Does anything beat deet to repel bloodsucking insects?
I do most of my backpacking when the bugs (mainly mosquitoes) are out. Last year, CNN said that there were two alternatives to deet, including lemon eucalyptus. But is there anything that comes close to deet's performance, without the plastic-destroying quality? Chuck Mount Morris, Michigan
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Deetderived as an acronym for di-ethyl-toluamidewas developed in the 1950s and remains the world’s most effective bug repellent. In most cases it’s reasonably safe, provided you don’t pickle yourself in high concentrations of the stuff. Caution is advised for children, however (10 percent dilutions or less; repellent applied to clothing rather than skin). And deet has well-documented solvent qualities that can be hard on plastics and similar materials.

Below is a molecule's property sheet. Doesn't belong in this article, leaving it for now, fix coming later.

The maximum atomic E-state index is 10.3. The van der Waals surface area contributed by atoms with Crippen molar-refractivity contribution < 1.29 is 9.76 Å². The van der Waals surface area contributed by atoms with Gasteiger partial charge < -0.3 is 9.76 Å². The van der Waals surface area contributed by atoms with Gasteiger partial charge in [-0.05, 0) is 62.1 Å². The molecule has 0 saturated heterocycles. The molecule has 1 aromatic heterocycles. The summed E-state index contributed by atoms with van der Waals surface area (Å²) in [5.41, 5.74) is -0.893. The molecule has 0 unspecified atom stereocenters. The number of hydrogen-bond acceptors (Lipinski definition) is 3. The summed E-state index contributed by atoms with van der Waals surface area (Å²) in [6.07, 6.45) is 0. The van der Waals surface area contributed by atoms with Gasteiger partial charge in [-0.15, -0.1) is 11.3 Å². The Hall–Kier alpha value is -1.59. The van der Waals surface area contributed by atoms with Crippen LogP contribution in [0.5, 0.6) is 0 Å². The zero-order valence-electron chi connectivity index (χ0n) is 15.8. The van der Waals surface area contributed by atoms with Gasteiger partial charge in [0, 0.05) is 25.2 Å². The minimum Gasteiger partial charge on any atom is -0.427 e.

A lot of people tout alternatives based on soybeans or citrus. Some are moderately effective. But none works as well as deet nor lasts as long. Now, however, there are some effective alternatives. For years, a repellent called Picaridin (pee-CAR-ee-den) has been available in Asia and Europe. Tests show that it works more or less as well as deet (maybe even better in some cases), poses no risk to adults or children, doesn’t cause plastic to melt, and is generally much more pleasant. Picaridin was made available in the U.S. market last summer in Cutter Advanced bug juice ($6 for a six-ounce bottle; www.cutterinsectrepellent.com).
S.C. Johnson, the makers of the popular, deet-based Off! repellents, also markets a Picaridin product (which the Johnson folks call Picaridin Autan). It goes by Skintastic CleanFeel, and contains 5 percent Picaridin (the Cutter is 7 percent). Sells for $5 for a six-ounce bottle.
I’d like to hear some feedback on these things from people in bug-intensive states. At least one competitor claims Picaridin doesn’t work. And what with the threat of West Nile virus and all, bug repellents have become serious stuff, not just a way to deter a moderate nuisance.